In the Chicago Tribune: Why Chicago Needs to Limit Dollar Stores

Date: 15 Feb 2024 | posted in: agriculture, Retail | 0 Facebooktwitterredditmail

In October 2023, Alderman Matt O’Shea, who represents Chicago’s 19th Ward, introduced an ordinance that would limit chain dollar store expansion in the city. It would also give the city the ability to suspend the business license of a dollar store that racks up two or more nuisance violations, such as overflowing trash dumpsters, unsafe working conditions, or excessive scanner errors. O’Shea initially had support from a majority of his fellow city council members — but Dollar Tree/Family Dollar quickly deployed lobbyists to line up opposition to the proposed ordinance from the Illinois Hispanic Chamber of Commerce, Illinois Retail Merchants Association, and Chicagoland Chamber of Commerce, which advocated watering down the ordinance.

Tulsa City Council Member Vanessa Hall-Harper and ILSR Senior Researcher Kennedy Smith testified for a hearing on the proposed ordinance, then wrote the following letter to the editor of The Chicago Tribune rebutting a Tribune editorial that criticized the proposed dollar store restriction.

Read their letter here or below.

Proliferation of dollar stores

The Tribune Editorial Board gets it right when it says that dollar stores tend not to be beloved. But it gets it wrong when it says that if shoppers didn’t like chain dollar stores, they wouldn’t walk through their doors (“Dollar stores deserve scrutiny, not targeting,” Jan. 29). If shoppers don’t have the benefit of a full-service grocery store nearby, they have little choice but the dollar store. The more dollar stores the city permits, the fewer full-service grocery stores there will be.

Eliminating food deserts requires many solutions. But there is one absolutely essential action: preventing dollar stores from proliferating. By oversaturating neighborhoods, they leech sales away from existing food stores. Grocers report losing as much as 40% of their sales when a dollar store opens nearby. Shaving off even a small percentage can kill a grocery store — and, when it closes, the neighborhood loses a crucial anchor, setting off a chain reaction of challenges.

When one of us, Tulsa, Oklahoma, City Councilor Vanessa Hall-Harper, tried to recruit a national grocery chain to her district, every single company turned her down. Why? Because her district was overrun with dollar stores, and none of the grocers believed there would be enough unmet market demand for one of their stores to survive there.

She didn’t give up. She successfully pushed for an ordinance mandating a minimum 1-mile distance between new and existing dollar stores. Then she launched an initiative to create a full-service grocery store. Partnering with the Tulsa Economic Development Corp., the city and others, she helped raise the money to build a grocery store building and find someone local with the skills needed to own and operate the business. Oasis Fresh Market opened more than two years ago. It’s a unique hybrid for-profit store and nonprofit community hub — and it’s building local wealth, rather than sending profits off to distant shareholders.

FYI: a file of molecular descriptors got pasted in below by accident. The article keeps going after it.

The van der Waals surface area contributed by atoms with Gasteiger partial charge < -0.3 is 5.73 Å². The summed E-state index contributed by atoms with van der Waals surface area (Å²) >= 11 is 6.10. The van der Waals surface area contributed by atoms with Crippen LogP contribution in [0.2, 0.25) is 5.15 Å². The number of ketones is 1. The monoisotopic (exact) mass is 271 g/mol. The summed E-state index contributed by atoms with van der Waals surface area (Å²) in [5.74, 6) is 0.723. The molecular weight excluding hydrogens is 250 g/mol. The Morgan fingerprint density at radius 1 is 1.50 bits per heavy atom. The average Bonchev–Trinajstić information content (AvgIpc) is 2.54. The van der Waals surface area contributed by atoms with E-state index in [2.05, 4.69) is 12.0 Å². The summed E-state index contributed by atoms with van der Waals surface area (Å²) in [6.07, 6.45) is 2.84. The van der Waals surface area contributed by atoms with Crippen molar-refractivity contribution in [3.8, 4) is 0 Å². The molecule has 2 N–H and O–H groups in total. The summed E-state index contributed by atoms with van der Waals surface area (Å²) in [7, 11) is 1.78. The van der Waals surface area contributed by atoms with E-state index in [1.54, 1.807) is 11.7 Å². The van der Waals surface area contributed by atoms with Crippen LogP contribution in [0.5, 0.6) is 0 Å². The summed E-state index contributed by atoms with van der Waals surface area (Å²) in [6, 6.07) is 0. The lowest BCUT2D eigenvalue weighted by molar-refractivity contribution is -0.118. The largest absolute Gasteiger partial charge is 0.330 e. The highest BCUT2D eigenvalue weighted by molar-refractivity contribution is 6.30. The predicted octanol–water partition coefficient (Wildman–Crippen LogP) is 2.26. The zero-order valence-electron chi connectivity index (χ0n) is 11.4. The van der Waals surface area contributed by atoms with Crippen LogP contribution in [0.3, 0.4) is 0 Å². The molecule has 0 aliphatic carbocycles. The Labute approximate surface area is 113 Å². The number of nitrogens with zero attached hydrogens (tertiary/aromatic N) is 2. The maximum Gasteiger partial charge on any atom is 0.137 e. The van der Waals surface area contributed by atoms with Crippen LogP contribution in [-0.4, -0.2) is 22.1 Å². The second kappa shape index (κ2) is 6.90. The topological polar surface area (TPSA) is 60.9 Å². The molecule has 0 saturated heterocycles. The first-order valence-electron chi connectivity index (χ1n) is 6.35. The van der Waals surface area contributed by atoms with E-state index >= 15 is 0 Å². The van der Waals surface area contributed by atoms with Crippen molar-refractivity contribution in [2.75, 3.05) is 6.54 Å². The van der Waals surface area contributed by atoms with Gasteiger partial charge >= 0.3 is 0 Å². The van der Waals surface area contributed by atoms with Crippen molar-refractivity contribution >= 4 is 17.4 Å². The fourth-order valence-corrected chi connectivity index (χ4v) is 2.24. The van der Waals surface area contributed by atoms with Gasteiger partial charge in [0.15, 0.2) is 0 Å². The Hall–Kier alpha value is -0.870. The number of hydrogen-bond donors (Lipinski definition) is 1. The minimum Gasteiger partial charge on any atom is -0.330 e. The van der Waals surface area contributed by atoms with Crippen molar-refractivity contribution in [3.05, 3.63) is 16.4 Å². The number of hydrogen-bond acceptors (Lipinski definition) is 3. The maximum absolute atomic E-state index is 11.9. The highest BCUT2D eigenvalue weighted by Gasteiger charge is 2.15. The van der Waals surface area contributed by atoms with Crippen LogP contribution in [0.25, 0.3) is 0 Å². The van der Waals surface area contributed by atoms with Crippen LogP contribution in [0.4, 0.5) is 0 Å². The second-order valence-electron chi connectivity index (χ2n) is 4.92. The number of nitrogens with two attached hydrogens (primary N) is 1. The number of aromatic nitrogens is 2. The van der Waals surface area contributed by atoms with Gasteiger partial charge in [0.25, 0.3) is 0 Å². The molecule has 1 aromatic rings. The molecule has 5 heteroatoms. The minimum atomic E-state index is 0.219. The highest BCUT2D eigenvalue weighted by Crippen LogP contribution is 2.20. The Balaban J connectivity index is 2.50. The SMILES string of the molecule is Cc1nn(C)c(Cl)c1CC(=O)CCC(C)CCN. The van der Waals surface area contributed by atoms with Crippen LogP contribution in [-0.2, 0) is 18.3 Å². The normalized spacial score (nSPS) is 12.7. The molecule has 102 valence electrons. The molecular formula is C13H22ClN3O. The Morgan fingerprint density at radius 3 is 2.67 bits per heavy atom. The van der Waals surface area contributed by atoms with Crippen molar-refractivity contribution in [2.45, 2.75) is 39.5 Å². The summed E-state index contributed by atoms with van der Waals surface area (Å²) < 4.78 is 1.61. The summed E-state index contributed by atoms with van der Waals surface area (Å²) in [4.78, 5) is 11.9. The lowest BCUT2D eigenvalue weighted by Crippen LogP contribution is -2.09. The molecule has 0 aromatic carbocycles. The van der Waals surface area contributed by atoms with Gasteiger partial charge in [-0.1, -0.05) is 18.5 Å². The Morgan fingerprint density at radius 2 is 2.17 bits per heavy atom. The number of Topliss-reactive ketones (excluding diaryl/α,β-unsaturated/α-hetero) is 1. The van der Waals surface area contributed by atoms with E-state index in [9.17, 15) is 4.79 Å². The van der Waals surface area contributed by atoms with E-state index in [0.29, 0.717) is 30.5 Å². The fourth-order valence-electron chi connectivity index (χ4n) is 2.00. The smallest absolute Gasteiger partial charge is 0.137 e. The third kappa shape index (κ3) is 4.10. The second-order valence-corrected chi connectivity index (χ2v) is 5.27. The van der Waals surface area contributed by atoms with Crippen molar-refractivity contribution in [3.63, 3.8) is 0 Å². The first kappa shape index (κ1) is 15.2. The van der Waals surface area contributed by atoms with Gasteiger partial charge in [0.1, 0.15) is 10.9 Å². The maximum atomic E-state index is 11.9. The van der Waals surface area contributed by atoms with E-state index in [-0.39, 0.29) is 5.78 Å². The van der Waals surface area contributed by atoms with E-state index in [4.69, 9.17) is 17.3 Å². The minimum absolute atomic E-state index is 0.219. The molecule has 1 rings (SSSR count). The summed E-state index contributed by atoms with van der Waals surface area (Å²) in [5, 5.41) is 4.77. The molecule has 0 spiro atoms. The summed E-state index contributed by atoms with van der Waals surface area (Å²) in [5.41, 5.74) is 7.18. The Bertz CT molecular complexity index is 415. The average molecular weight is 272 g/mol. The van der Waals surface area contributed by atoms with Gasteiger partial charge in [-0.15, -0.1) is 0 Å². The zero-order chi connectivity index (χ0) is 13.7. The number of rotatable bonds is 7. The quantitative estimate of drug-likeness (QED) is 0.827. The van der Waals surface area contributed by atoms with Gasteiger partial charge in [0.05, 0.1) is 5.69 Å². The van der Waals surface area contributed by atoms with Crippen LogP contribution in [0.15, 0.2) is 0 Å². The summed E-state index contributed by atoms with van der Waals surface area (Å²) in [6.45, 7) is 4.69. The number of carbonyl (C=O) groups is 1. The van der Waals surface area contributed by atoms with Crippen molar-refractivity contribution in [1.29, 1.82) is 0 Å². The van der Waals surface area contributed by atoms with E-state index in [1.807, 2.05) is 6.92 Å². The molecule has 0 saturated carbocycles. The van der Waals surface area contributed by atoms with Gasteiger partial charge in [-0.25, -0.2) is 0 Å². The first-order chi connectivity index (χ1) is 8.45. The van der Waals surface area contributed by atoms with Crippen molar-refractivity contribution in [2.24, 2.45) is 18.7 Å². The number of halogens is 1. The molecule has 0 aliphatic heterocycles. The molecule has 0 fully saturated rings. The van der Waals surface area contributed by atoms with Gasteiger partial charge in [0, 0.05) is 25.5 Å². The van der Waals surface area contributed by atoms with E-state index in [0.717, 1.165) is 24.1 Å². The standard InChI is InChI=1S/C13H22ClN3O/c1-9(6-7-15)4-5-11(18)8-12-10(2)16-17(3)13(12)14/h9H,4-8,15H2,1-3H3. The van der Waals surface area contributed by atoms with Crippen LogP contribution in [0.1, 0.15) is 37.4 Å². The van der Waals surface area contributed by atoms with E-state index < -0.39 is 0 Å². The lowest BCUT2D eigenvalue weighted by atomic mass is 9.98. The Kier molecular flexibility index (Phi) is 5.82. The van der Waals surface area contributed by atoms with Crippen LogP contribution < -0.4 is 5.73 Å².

Every city can do what Tulsa has done. But it requires the political will to do the hard work needed to create the options the city’s neighborhoods really need, rather than giving in to dollar stores’ relentless push to put a store on every street corner.

Relegating neighborhoods to dollar stores sends a message that residents don’t deserve better. We believe that the city of Chicago wants better options for its residents — and, with every new dollar store that enters a neighborhood, those options slip further away.

— Vanessa Hall-Harper, city councilor, Tulsa, Oklahoma, and Kennedy Smith, senior researcher, Institute for Local Self-Reliance, Arlington, Virginia

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Kennedy Smith

Kennedy Smith is a Senior Researcher for the Institute for Local Self-Reliance's Independent Business Initiative. Her work focuses on analyzing the factors threatening independent businesses and developing policy and programmatic tools that communities can use to address these issues and build thriving, equitable local economies.

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Follow Susan Holmberg:
Susan Holmberg

Susan Holmberg is Senior Editor and Researcher with the Institute for Local Self-Reliance’s Independent Business Initiative. She writes on corporate power and inequality and has been published in the New York Times, Time, The Atlantic, The Nation, and Democracy Journal.